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Interlingual two-to-one mapping of tonal categories*

Published online by Cambridge University Press:  12 May 2016

JUNRU WU
Affiliation:
Dept. Chinese Language and Literature, East China Normal University Leiden University Centre for Linguistics Leiden Institute for Brain and Cognition
YIYA CHEN
Affiliation:
Leiden University Centre for Linguistics Leiden Institute for Brain and Cognition
VINCENT J. VAN HEUVEN
Affiliation:
Leiden University Centre for Linguistics Leiden Institute for Brain and Cognition Dept. Applied Linguistics, University of Pannonia
NIELS O. SCHILLER
Affiliation:
Leiden University Centre for Linguistics Leiden Institute for Brain and Cognition
Corresponding
E-mail address:

Abstract

Both Standard Chinese (SC) high- and low-rising tones sound like the rising tone in Jinan Mandarin (JM) Chinese. Acoustically (Experiment 1), the JM rising tone overlaps with both SC rising tones, but more with the high-rising tone than with the low-rising tone. Perceptually (Experiment 2), the JM rising tone was more likely identified as the SC high-rising tone by SC monolinguals. Experiment 3 examined the role of this two-to-one interlingual tonal mapping in bilingual lexical access. Final high-rising SC pseudo-words were more frequently and more quickly accepted as JM real words than final low-rising SC pseudo-words were. However, both high- and low-rising SC pseudo-words triggered equivalent facilitatory semantic priming on JM real-word targets. The results suggest that different tones are represented in the bilinguals’ mental lexicon in terms of fine-grained and sometimes overlapping acoustic specifications. Lexical activation and semantic activation are partially independent.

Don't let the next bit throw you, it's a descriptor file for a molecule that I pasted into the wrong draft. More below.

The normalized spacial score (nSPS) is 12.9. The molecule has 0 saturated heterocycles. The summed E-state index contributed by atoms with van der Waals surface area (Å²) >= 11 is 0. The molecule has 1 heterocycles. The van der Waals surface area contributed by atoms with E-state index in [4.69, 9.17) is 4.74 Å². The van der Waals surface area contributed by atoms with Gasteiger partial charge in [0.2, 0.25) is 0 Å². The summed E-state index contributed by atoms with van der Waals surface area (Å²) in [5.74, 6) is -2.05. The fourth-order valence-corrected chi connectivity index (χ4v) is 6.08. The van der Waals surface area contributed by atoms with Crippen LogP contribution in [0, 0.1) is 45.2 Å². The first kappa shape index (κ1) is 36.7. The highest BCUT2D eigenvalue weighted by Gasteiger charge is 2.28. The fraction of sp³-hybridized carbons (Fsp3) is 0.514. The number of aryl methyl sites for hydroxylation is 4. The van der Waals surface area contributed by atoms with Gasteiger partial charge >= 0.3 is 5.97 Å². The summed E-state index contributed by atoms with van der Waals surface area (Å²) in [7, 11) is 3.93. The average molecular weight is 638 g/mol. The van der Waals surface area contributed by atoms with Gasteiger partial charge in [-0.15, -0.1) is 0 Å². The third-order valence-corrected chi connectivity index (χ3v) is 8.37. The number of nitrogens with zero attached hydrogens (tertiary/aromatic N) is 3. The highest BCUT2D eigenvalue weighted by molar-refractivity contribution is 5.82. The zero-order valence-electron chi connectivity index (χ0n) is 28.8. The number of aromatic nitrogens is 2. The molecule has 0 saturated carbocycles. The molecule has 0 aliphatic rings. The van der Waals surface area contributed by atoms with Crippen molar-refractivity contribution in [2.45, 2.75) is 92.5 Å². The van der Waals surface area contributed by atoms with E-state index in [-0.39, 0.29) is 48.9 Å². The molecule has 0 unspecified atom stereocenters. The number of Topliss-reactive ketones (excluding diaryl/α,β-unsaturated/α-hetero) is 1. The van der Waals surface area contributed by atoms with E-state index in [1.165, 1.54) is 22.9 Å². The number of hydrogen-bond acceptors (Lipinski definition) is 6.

Type
Research Article
Copyright
Copyright © Cambridge University Press 2016 

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Footnotes

Supplementary material can be found online at http://dx.doi.org/10.1017/S1366728916000493

*

We would like to thank Prof. Xiufang Du, Prof. Jiangping Kong, Dr. Zihe Li, Dr. Honglin Cao for the recruitment of participants and providing spaces for the experiments. We also would like to thank Martijn Wieling and Jacolien van Rij for their advice on statistics. J. Wu's work was supported by a PhD Scholarship sponsored by Talent and Training China-Netherlands Program and by “Chenguang Program” supported by Shanghai Education Development Foundation and Shanghai Municipal Education Commission. We would like to thank the support to Yiya Chen from the European Research Council (ERC-Starting Grant 206198). The field trip was sponsored by the Leiden University Centre for Linguistics. We thank the anonymous reviewers for their constructive comments.

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